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Jacobites

The Jacobites were formed in Birmingham in 1982 by Nikki Sudden and Dave Kusworth, following the breakup of their respective previous bands, the Swell Maps and the Subterranean Hawks.
The two had met in early 1980, with an initial live performance together in May 1982 under the name Six Hip Princes, but it was not until 1984, after Sudden had already issued two solo releases, that the duo adopted the name Jacobites (after the rebel movement to restore the Stuart line to the British thrones) and completed the lineup by adding Nikki’s brother Epic Soundtracks, also formerly of the Swell Maps, and bassist Mark Lemon. The Jacobites were a more traditional, song-oriented outfit than the Swell Maps had been. Sudden and Kusworth were both strongly influenced by The Faces, Bob Dylan, glam rock, and, most vitally, The Rolling Stones — their open worship of the group (Kusworth’s entire body of work would later be described as “A tear-stained meeting of Johnny Thunders’ ‘You Can’t Put Your Arms Around a Memory’, the Rolling Stones’ ‘Wild Horses’, and Neil Young’s ‘Down by the River’ wrapped in scarves, bound up in leather pants, and shrouded by cigarette smoke”, while Sudden called the Stones “the best band there has ever been” and was working on a Ronnie Wood bio at the time of his death), combined with their velvet-and-scarves style of dressing and their girls-and-drugs style of living, made for a natural comparison with Mick Jagger and Keith Richards.

The group released a string of albums and EPs between 1984 and 1985, garnering increasing critical interest, a certain appreciation in the British underground, and great popularity in Germany, but also began shedding its original members in the latter year — Soundtracks to Crime & the City Solution, Kusworth to a well-regarded but ill-remembered solo career.

With the breakup of the songwriting team at its heart, the Jacobites became little more than a name for the shifting backing unit Sudden used for his solo career. An American compilation was released in 1986 after the band’s boozy, weary-eyed brand of romantic songwriting gained the devoted support of the similarly-minded Paul Westerberg, and another comp followed in 1988, but the group would not exist again in meaningful form until 1993, when Sudden and Kusworth rejoined forces to recreate the Jacobites with a new lineup that featured Glenn Tranter on guitar, Carl Eugene Picôt on bass, and Mark Williams on drums: all friends from Birmingham. A series of obscure releases followed throughout the mid-1990s, doted upon by the band’s cult following, particularly in mainland Europe, but otherwise generally ignored. After God Save Us Poor Sinners appeared in 1998, the Jacobites remained silent while Sudden and Kusworth continued their solo careers. With Sudden’s death in 2006, the band is now permanently defunct.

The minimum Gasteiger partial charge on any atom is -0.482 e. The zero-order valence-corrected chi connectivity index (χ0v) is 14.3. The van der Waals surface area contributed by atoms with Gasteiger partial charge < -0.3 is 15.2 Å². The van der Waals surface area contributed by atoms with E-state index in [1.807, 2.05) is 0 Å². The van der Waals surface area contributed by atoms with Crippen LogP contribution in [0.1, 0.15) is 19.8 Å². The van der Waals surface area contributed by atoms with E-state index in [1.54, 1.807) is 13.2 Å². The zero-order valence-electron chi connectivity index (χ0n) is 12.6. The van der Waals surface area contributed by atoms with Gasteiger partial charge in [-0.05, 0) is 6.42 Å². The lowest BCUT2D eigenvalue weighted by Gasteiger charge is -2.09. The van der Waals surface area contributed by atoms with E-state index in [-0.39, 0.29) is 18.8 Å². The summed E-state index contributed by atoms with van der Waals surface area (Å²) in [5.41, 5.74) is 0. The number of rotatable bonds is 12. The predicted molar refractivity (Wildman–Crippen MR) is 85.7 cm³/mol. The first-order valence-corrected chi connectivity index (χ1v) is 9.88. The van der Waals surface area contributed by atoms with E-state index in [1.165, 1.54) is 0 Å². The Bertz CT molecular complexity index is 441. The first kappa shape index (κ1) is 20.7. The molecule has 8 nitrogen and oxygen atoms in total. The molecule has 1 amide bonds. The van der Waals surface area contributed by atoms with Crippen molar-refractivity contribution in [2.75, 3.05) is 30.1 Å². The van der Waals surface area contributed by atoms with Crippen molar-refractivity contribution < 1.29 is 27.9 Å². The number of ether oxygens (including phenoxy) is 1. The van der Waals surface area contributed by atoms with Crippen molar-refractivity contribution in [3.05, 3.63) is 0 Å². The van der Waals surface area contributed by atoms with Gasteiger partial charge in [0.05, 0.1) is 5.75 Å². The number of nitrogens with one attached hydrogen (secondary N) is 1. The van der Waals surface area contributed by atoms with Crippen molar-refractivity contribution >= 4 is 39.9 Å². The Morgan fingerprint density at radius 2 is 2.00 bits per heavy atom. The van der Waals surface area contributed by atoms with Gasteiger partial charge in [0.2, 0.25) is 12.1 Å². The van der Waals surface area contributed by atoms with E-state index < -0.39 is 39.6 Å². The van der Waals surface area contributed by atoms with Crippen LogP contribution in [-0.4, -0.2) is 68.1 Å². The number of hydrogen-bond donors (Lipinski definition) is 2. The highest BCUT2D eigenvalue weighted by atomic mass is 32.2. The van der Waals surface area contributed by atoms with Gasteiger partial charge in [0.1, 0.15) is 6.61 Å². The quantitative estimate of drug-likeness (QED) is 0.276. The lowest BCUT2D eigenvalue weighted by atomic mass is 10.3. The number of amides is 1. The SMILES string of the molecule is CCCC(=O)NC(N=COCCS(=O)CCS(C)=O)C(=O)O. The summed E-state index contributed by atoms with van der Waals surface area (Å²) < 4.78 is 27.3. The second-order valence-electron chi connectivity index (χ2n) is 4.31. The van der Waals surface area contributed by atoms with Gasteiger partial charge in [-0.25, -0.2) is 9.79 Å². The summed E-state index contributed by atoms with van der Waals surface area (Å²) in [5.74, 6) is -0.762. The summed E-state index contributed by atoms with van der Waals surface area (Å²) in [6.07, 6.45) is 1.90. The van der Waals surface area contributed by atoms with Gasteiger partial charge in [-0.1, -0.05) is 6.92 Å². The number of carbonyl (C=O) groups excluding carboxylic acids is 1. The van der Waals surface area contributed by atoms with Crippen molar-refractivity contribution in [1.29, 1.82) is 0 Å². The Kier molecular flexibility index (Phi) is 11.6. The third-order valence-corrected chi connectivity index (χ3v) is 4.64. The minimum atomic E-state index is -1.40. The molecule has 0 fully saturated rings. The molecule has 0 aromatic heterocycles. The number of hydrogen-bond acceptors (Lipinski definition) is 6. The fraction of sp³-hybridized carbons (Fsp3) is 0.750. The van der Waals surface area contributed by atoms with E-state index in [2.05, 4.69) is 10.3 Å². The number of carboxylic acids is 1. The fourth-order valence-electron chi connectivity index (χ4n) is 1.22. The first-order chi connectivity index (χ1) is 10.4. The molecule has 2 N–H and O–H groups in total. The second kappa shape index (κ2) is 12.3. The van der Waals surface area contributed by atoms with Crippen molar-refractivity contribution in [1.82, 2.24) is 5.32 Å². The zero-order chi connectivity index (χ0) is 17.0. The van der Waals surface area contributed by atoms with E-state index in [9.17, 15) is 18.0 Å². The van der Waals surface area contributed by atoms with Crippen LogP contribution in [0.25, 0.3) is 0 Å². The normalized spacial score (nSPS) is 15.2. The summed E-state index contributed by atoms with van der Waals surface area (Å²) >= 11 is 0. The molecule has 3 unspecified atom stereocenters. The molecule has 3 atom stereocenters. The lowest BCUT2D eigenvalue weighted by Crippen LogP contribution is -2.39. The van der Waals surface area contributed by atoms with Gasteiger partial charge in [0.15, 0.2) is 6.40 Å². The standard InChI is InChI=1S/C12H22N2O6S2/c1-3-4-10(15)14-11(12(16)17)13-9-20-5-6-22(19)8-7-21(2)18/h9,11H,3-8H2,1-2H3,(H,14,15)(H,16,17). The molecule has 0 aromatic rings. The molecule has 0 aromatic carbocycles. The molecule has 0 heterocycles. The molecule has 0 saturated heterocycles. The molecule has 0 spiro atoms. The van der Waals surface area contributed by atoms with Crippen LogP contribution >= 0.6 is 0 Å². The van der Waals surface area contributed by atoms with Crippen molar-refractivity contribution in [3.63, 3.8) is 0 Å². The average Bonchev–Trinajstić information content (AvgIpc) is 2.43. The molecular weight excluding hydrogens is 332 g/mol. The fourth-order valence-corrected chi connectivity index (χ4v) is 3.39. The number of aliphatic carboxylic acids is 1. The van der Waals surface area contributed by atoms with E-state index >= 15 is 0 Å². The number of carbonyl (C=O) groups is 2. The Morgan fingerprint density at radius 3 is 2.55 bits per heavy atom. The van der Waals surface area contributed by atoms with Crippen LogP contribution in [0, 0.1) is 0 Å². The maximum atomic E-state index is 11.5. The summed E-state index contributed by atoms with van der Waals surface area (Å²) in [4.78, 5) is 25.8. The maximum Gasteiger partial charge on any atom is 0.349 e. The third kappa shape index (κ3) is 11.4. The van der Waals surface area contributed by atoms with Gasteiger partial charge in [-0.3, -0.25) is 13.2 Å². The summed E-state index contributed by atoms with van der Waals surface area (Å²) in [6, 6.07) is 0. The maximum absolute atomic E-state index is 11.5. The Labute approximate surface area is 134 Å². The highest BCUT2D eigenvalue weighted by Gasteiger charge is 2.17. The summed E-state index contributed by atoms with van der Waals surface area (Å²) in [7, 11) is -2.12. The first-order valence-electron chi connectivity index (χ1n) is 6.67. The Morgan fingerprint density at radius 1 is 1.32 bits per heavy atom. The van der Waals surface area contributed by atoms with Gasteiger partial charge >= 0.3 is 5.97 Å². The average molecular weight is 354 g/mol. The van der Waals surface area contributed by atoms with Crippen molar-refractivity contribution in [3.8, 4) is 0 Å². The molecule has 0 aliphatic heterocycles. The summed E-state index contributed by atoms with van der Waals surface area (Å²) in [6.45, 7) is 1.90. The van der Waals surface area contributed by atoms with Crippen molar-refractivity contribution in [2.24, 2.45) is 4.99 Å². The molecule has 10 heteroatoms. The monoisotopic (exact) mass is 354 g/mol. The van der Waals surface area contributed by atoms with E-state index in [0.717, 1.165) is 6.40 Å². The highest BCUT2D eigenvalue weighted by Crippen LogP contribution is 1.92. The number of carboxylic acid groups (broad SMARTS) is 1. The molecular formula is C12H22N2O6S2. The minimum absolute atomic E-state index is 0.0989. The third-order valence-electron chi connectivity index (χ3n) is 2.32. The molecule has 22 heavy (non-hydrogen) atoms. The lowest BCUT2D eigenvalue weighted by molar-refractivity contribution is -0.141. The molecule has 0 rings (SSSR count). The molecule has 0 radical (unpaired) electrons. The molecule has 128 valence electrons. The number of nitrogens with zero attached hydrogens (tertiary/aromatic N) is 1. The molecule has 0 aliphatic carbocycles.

Discography
Studio Albums
Jacobites (1984)
Robespierre’s Velvet Basement (1985)
Howling Good Times (1994)
Old Scarlett (1995)
God Save Us Poor Sinners (1998) (2 releases with different track lists on Glitterhouse and Bomp! Records)

Compilation Albums
Lost In A Sea Of Scarves (Rarities Collection) (1985)
The Ragged School (1986)
Fortune Of Fame (Big Hits & Broken Biscuits) (1988)
Fortune Of Fame (Big Hits & Stereo Landings) (1988)
Heart Of Hearts (The Spanish Album) (Rarities Collection) (1995, Spain)
Hawks Get Religion (1996)

Live Albums
Kiss Of Life (Recorded live in Hanover in 1995, limited edition) (1995)

Singles
Shame For The Angels 7″ / 12″ (1984)
Pin Your Heart 12″ (1985)
When The Rain Comes 7″ / 12″ (1986)
Don’t You Ever Leave Me CD (1993)
Can’t You See? CD (1995)
Over & Over 7″ (1997)
Teenage Christmas 7″ (1998)
The Otter Song 7″ (2011)

Text is available under the Creative Commons Attribution-ShareAlike License https://en.wikipedia.org/wiki/Jacobites_(band)

 

World Service

Formed in 1988 by Andy Wickett, ex of The Xpertz, Duran Duran and TV Eye, they were the first British band to tour North Africa and the Sahara regions picking up music and cultural influences on the way and would go on to support Duran Duran in the 1990s.

Nick Aletti, a member of The Androids, have sent in this video he made of World Service while studying at Birmingham Polytechnic (now Birmingham City University).

As Nick recalls:

I hadn’t seen it for years and Andy just got in touch and asked me if I still had it. It took me ages to find it as the VHS tape had been stuffed in a box and kept in storage all this time. Basically it was the final project I did for the video module of the Communications Studies course at Brum Poly. Hardly anyone saw it at the time because it wasn’t completed until late June 1987 when most people had left. I knew Andy from the Birmingham music scene and saw World Service play a few times before approaching him about this. He wasn’t at Brum Poly at the time. They had just done a demo and this was one of the standout tunes on it. The others weren’t bad either.

This is a beautiful version of The Beatles ‘A Day in the Life’ and a great video to boot!

More of Andy and his music can be found at www.andywickett.com

TV Eye

Formed in 1976  by Andy Wickett, Eamon Duffy and Dave Kusworth (later of The Jacobites) who left Moseley Art School in Birmingham and formed TV Eye, a band named after an Iggy and the Stooges song.

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